Abstract

The role of the atmospheric jet stream in driving patterns of surface heat flux, changes in sea surface temperature, and sea ice fraction is explored for the winter North Atlantic. Seasonal time-scale ensemble hindcasts from the Met Office Hadley Centre are analyzed for each winter from 1980 to 2014, which for each year includes 40 ensemble members initialized at the start of November. The spread between ensemble members that develops during a season is interpreted to represent the ocean response to stochastic atmospheric variability. The seasonal coupling between the winter atmosphere and the ocean over much of the North Atlantic reveals anomalies in surface heat loss driving anomalies in the tendency of sea surface temperature. The atmospheric jet, defined either by its speed or latitude, strongly controls the winter pattern of air–sea latent and sensible heat flux anomalies, and subsequent sea surface temperature anomalies. On time scales of several months, the effect of jet speed is more pronounced than that of jet latitude on the surface ocean response, although the effect of jet latitude is important in altering the extent of the ocean subtropical and subpolar gyres. A strong jet or high jet latitude increases sea ice fraction over the Labrador Sea due to the enhanced transport of cold air from west Greenland, while sea ice fraction decreases along the east side of Greenland due either to warm air advection or a strong northerly wind along the east Greenland coast blowing surface ice away from the Fram Strait.

1. Introduction

Midlatitude atmospheric variability is known to strongly influence the underlying ocean, in particular by modulating surface heat fluxes and wind-induced Ekman circulations. The atmospheric influence on the North Atlantic Ocean is often viewed in terms of the North Atlantic Oscillation (NAO), which is strongly associated with a tripole pattern in sea surface temperatures (Bjerknes 1964; Visbeck et al. 2003; Marshall et al. 2001a; Eden and Willebrand 2001). The imprint of this atmospheric forcing associated with the NAO involves both local and far-field responses affecting the ocean heat storage over the North Atlantic. Anomalies in air–sea heat flux drive convection and interannual changes in local heat content over the subpolar gyre (Visbeck et al. 2003; Grist et al. 2010), while changes in wind stress drive variations in subtropical heat content (Lozier et al. 2008; Williams et al. 2014) and intergyre transfers between the subtropical and subpolar gyres (Marshall et al. 2001b). The combined effect of wind stress and air–sea buoyancy flux changes drive variations in the meridional overturning (Lozier et al. 2010; Robson et al. 2012), which in turn alters the gyre-scale convergence in heat transport (Williams et al. 2014; R. G. Williams et al. 2015) and controls multiyear and decadal changes in ocean heat content.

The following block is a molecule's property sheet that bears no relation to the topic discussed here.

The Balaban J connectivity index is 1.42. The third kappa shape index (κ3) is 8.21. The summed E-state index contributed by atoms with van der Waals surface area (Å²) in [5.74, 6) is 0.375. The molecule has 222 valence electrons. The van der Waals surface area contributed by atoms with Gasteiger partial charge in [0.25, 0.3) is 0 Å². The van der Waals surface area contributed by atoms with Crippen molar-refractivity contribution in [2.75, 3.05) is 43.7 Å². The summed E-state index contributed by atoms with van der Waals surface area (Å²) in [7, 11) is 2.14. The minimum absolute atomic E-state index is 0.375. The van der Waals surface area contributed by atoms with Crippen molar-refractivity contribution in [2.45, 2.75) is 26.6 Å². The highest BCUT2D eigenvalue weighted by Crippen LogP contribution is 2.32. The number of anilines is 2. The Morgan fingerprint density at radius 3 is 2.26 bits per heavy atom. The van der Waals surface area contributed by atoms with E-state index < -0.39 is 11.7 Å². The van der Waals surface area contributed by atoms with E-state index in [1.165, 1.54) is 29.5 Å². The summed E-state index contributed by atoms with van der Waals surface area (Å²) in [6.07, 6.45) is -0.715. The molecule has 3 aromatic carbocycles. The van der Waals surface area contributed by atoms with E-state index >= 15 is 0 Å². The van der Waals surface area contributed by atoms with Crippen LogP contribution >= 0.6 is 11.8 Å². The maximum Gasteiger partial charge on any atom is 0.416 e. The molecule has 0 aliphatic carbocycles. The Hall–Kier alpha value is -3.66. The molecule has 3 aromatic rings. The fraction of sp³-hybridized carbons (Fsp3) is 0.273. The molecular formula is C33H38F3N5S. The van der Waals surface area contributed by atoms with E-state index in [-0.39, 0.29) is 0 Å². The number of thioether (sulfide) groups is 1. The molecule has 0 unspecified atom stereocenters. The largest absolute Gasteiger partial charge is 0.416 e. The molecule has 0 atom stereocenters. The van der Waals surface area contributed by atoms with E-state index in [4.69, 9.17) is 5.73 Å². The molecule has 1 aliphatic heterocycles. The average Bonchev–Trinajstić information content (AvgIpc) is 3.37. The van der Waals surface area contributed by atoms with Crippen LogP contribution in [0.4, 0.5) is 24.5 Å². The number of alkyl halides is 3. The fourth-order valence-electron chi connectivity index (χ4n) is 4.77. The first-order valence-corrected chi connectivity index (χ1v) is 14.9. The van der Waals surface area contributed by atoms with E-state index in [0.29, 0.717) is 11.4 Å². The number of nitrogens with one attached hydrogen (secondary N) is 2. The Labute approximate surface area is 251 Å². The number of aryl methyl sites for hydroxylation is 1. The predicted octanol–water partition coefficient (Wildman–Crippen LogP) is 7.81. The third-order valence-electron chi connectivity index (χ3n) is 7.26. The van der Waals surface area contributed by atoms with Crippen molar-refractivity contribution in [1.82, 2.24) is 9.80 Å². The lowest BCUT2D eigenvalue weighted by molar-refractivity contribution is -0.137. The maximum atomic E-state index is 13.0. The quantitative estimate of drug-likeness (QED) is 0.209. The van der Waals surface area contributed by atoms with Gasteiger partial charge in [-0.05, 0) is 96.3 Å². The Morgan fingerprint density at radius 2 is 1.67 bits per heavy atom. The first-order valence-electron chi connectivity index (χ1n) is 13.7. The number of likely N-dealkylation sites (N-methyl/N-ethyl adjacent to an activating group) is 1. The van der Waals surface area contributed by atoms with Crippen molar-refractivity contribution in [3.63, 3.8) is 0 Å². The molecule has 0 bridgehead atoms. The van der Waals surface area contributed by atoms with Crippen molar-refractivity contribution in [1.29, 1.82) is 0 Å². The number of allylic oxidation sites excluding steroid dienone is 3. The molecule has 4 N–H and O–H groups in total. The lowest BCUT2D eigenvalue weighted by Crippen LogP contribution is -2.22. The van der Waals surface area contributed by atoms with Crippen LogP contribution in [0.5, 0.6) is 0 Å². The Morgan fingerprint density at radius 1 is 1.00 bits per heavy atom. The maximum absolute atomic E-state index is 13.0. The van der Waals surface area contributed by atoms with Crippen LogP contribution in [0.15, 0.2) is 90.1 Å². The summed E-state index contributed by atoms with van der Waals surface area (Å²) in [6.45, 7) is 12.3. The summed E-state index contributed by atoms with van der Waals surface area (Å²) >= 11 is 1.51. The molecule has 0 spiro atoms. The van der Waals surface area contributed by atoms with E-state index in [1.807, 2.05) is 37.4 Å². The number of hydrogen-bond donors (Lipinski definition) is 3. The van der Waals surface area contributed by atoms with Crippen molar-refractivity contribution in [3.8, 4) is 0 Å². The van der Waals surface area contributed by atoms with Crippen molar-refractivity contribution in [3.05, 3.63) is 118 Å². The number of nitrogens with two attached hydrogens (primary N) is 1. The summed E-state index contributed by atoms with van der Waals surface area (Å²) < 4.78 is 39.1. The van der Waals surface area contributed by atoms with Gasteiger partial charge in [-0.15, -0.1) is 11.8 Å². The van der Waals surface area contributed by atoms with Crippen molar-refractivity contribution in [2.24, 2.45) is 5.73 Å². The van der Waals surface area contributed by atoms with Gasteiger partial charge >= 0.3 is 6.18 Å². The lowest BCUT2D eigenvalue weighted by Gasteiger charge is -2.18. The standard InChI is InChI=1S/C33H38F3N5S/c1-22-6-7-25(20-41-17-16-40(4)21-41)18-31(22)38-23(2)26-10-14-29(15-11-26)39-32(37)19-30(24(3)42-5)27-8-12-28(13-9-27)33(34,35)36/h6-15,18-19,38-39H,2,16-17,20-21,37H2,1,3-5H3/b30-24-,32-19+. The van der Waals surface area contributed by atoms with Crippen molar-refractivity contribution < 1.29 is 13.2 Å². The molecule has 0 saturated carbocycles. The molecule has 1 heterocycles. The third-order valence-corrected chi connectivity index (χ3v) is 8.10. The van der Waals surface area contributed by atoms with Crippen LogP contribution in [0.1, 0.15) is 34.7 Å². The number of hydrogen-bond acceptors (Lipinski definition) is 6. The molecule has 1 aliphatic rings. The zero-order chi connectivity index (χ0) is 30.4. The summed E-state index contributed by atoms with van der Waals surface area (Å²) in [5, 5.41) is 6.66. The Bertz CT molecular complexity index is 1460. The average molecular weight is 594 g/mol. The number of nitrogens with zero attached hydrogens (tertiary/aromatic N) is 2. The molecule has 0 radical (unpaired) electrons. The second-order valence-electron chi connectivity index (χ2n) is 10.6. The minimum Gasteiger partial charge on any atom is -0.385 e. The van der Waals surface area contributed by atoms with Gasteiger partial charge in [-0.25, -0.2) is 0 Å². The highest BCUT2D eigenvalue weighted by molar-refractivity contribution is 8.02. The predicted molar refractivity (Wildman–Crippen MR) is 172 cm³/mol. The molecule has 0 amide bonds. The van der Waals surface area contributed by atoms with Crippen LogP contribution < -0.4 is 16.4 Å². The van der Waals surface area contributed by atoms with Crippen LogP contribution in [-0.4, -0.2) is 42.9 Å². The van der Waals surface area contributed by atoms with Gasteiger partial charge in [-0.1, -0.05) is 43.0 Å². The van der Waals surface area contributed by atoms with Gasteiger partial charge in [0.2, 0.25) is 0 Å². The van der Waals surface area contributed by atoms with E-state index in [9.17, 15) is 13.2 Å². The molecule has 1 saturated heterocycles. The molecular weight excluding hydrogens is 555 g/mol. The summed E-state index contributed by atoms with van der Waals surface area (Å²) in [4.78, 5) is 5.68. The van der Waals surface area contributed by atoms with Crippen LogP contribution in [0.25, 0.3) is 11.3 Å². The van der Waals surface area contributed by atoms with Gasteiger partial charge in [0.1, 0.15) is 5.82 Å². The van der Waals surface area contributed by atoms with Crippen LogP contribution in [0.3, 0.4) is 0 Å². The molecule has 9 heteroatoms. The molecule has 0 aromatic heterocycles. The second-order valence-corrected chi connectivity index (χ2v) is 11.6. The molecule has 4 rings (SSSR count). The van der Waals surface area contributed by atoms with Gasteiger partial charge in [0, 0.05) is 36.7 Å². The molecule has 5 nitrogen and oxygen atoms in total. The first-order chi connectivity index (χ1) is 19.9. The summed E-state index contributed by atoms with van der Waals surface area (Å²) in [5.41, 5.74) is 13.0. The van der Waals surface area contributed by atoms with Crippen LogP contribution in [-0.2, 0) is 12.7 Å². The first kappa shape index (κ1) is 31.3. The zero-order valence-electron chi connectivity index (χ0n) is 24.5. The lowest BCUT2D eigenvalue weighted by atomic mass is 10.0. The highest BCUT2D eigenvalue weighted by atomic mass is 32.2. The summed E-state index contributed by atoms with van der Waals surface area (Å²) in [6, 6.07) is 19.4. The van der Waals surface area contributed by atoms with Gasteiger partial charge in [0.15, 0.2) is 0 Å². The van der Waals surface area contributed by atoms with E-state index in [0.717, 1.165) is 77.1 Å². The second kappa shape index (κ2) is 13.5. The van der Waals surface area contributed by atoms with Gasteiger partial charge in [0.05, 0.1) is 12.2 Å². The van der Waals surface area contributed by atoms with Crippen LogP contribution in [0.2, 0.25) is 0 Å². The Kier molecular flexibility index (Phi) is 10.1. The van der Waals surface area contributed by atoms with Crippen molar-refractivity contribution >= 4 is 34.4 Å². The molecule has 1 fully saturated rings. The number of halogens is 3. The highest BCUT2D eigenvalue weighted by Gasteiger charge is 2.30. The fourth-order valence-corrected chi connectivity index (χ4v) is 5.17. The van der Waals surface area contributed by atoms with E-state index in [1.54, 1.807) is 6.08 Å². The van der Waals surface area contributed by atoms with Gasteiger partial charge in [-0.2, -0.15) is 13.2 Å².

The NAO is a statistical measure for the state of the atmosphere and is typically defined from the mean sea level pressure using principal component analysis or a simple point difference (Hurrell and Deser 2010). As such, the NAO only empirically relates to the underlying atmospheric phenomena and may be affected by any circulation that projects onto its spatial pattern (Johnson et al. 2008). However, the majority of the variance of the NAO is known to represent variations of the North Atlantic eddy-driven jet stream (Thompson et al. 2003). Changes in both the strength and the latitude of the jet project onto the NAO, so that a positive NAO may indicate a strengthening, or a northward shift of the jet, or both (Woollings et al. 2010). The implications of the NAO and other weather regimes, including atmospheric blocking, on the surface ocean have been investigated using nonlinear, regime-based methods (Cassou et al. 2004, 2011; Barrier et al. 2014).